On Thursday, Nov. 9, the USDA came out with their monthly world agricultural supply and demand estimates. Usually, November is a bit of a sleeper month but given the delayed corn harvest in the US, there were some ideas that the USDA might provide the market something. Unfortunately, it didn’t.
In the October WASDE, the USDA pegged US corn yields at 171.8 bushels per acre. Ahead of the report, traders were expecting to see an average US yield of 172.4 bushels per acre. Instead, the USDA blew all expectations out of the water with a new record yield of 175.4 bushels per acre. The previous record was set last year with a yield of 174.6 bushels per acre. What’s interesting is the last corn rating of the year pegged this year’s crop at 66 per cent good-to-excellent (G/E), 23 per cent fair, and 11 per cent poor-to-very poor (P/VP). The last corn rating of 2016 pegged the corn crop at 74 per cent G/E, 19 per cent fair, and 7 per cent P/VP. Clearly, the fringe producing states are no longer bring down averages.
For soybeans, the USDA left the average US yield at 49.5 bushels per acre. Thanks to the record acres, a record US soybean crop of 4.43 Billion bushels is still expected. However, 2017/18 carryout will reach 425 million bushels. This is more than 40 per cent higher than what 2016/17’s ending stocks were. Globally, we saw the USDA bump ending stocks and Brazil’s production and exports were increased by one million to 108 million tonnes and 65 million tonnes respectively.
For wheat, the balance sheet also wasn’t really changed. Spring wheat prices have seen a nice little bump lately but that’s because the market is pricing in more US acres being marked as “abandoned” and didn’t get harvested. We’re still a month away from the USDA’s announcement on that though.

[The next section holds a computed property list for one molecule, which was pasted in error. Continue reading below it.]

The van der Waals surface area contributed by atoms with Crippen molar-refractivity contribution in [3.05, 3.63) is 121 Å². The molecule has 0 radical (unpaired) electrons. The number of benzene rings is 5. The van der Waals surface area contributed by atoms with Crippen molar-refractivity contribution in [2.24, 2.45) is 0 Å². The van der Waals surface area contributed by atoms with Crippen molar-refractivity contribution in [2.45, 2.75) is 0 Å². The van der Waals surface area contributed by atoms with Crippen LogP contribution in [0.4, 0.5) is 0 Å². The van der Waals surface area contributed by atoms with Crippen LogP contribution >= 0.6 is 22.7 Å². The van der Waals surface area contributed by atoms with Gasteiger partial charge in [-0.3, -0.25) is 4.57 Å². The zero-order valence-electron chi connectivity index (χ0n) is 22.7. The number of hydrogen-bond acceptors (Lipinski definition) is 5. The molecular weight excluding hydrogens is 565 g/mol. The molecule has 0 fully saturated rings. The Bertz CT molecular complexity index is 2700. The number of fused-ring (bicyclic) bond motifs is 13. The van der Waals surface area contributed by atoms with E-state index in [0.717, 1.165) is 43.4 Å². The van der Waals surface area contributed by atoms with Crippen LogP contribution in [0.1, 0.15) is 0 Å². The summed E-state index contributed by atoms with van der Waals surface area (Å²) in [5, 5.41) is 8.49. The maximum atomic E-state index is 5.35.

What’s more interesting though is that the Russian Ag Ministry recently announced that they’re aiming to increase their grain export capacity to 7.5 million tonnes per month within the next three years. Currently, they’re only able to ship out five million tonnes, meaning this infrastructure expansion would increase grain export capability by 50 per cent. This year, in 2017/18, total Russian grain exports are forecasted to hit 45 million tonnes. Already, exports-to-date are up 23 per cent from where they sat a year ago. For reference, in the past 15 years, Russian grain export capacity has increased nine-fold.
Overall, recent reports like the USDA and Russia’s export goals reiterate the fact that the world is expanding its supply faster than demand.
Brennan Turner hails from Foam Lake, SK, where his family started farming the land in the early 1900s. After graduating with an economics degree from Yale University, Brennan played professional hockey and worked as a Commodity Analyst on Wall Street before starting FarmLead.com. FarmLead was named one of Canada’s top startups in 2015 and one of Forbes most innovative companies in agriculture in 2017.